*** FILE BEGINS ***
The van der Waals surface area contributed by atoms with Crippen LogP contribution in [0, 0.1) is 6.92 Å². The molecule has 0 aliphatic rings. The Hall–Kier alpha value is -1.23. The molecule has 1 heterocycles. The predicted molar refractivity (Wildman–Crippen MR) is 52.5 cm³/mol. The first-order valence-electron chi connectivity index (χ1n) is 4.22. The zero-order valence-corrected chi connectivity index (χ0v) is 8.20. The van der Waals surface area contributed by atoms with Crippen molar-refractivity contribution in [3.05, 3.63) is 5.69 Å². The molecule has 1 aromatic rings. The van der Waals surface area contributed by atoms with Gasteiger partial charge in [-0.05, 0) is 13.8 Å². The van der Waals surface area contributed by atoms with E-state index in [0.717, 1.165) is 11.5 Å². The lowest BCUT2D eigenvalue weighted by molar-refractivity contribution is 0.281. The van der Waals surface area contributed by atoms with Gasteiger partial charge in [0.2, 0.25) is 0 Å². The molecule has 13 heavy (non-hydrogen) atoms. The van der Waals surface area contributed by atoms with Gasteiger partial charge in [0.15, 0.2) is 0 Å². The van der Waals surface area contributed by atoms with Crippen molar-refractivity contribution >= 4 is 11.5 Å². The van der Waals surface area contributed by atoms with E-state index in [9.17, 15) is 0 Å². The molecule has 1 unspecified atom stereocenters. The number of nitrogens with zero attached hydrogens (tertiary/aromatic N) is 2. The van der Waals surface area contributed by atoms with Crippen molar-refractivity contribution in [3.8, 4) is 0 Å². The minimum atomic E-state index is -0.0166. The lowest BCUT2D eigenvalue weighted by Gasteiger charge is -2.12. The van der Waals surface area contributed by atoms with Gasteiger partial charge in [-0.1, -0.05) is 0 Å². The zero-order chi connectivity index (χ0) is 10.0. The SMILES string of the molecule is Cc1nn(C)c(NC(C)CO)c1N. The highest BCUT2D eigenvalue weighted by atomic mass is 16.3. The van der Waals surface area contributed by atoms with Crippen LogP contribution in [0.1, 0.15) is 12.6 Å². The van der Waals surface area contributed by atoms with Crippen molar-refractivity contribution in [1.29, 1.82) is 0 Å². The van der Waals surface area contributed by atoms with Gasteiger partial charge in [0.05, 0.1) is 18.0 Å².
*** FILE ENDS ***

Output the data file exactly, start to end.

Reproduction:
The van der Waals surface area contributed by atoms with Crippen LogP contribution in [0, 0.1) is 6.92 Å². The molecule has 0 aliphatic rings. The Hall–Kier alpha value is -1.23. The molecule has 1 heterocycles. The predicted molar refractivity (Wildman–Crippen MR) is 52.5 cm³/mol. The first-order valence-electron chi connectivity index (χ1n) is 4.22. The zero-order valence-corrected chi connectivity index (χ0v) is 8.20. The van der Waals surface area contributed by atoms with Crippen molar-refractivity contribution in [3.05, 3.63) is 5.69 Å². The molecule has 1 aromatic rings. The van der Waals surface area contributed by atoms with Gasteiger partial charge in [-0.05, 0) is 13.8 Å². The van der Waals surface area contributed by atoms with E-state index in [0.717, 1.165) is 11.5 Å². The lowest BCUT2D eigenvalue weighted by molar-refractivity contribution is 0.281. The van der Waals surface area contributed by atoms with Gasteiger partial charge in [0.2, 0.25) is 0 Å². The molecule has 13 heavy (non-hydrogen) atoms. The van der Waals surface area contributed by atoms with Gasteiger partial charge in [0.15, 0.2) is 0 Å². The van der Waals surface area contributed by atoms with Crippen molar-refractivity contribution >= 4 is 11.5 Å². The van der Waals surface area contributed by atoms with E-state index in [9.17, 15) is 0 Å². The molecule has 1 unspecified atom stereocenters. The number of nitrogens with zero attached hydrogens (tertiary/aromatic N) is 2. The van der Waals surface area contributed by atoms with Crippen molar-refractivity contribution in [3.8, 4) is 0 Å². The minimum atomic E-state index is -0.0166. The lowest BCUT2D eigenvalue weighted by Gasteiger charge is -2.12. The van der Waals surface area contributed by atoms with Gasteiger partial charge in [-0.1, -0.05) is 0 Å². The zero-order chi connectivity index (χ0) is 10.0. The SMILES string of the molecule is Cc1nn(C)c(NC(C)CO)c1N. The highest BCUT2D eigenvalue weighted by atomic mass is 16.3. The van der Waals surface area contributed by atoms with Crippen LogP contribution in [0.1, 0.15) is 12.6 Å². The van der Waals surface area contributed by atoms with Crippen molar-refractivity contribution in [1.29, 1.82) is 0 Å². The van der Waals surface area contributed by atoms with Gasteiger partial charge in [0.05, 0.1) is 18.0 Å².